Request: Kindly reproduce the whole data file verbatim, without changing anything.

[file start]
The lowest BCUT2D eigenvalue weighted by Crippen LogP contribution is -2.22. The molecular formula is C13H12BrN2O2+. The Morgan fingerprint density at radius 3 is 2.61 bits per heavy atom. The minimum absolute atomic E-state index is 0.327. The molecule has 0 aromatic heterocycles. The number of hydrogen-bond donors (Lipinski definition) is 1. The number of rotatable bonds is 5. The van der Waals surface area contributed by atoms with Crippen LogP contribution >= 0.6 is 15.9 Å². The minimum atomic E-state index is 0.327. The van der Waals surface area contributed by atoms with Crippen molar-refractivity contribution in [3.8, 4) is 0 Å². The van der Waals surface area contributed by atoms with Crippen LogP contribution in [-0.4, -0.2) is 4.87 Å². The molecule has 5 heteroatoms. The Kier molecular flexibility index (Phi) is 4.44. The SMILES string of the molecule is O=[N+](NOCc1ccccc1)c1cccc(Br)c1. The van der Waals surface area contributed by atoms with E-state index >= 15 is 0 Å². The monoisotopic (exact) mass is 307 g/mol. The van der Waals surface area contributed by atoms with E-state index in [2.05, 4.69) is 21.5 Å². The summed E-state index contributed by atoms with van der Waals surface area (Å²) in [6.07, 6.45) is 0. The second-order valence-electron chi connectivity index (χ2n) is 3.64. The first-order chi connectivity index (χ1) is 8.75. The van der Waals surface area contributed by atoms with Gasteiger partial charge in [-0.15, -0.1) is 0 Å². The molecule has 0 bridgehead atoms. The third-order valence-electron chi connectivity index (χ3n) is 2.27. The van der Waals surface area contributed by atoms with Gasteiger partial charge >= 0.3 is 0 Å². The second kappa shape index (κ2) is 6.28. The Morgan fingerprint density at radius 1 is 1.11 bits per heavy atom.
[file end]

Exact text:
The lowest BCUT2D eigenvalue weighted by Crippen LogP contribution is -2.22. The molecular formula is C13H12BrN2O2+. The Morgan fingerprint density at radius 3 is 2.61 bits per heavy atom. The minimum absolute atomic E-state index is 0.327. The molecule has 0 aromatic heterocycles. The number of hydrogen-bond donors (Lipinski definition) is 1. The number of rotatable bonds is 5. The van der Waals surface area contributed by atoms with Crippen LogP contribution >= 0.6 is 15.9 Å². The minimum atomic E-state index is 0.327. The van der Waals surface area contributed by atoms with Crippen molar-refractivity contribution in [3.8, 4) is 0 Å². The van der Waals surface area contributed by atoms with Crippen LogP contribution in [-0.4, -0.2) is 4.87 Å². The molecule has 5 heteroatoms. The Kier molecular flexibility index (Phi) is 4.44. The SMILES string of the molecule is O=[N+](NOCc1ccccc1)c1cccc(Br)c1. The van der Waals surface area contributed by atoms with E-state index >= 15 is 0 Å². The monoisotopic (exact) mass is 307 g/mol. The van der Waals surface area contributed by atoms with E-state index in [2.05, 4.69) is 21.5 Å². The summed E-state index contributed by atoms with van der Waals surface area (Å²) in [6.07, 6.45) is 0. The second-order valence-electron chi connectivity index (χ2n) is 3.64. The first-order chi connectivity index (χ1) is 8.75. The van der Waals surface area contributed by atoms with Gasteiger partial charge in [-0.15, -0.1) is 0 Å². The molecule has 0 bridgehead atoms. The third-order valence-electron chi connectivity index (χ3n) is 2.27. The van der Waals surface area contributed by atoms with Gasteiger partial charge >= 0.3 is 0 Å². The second kappa shape index (κ2) is 6.28. The Morgan fingerprint density at radius 1 is 1.11 bits per heavy atom.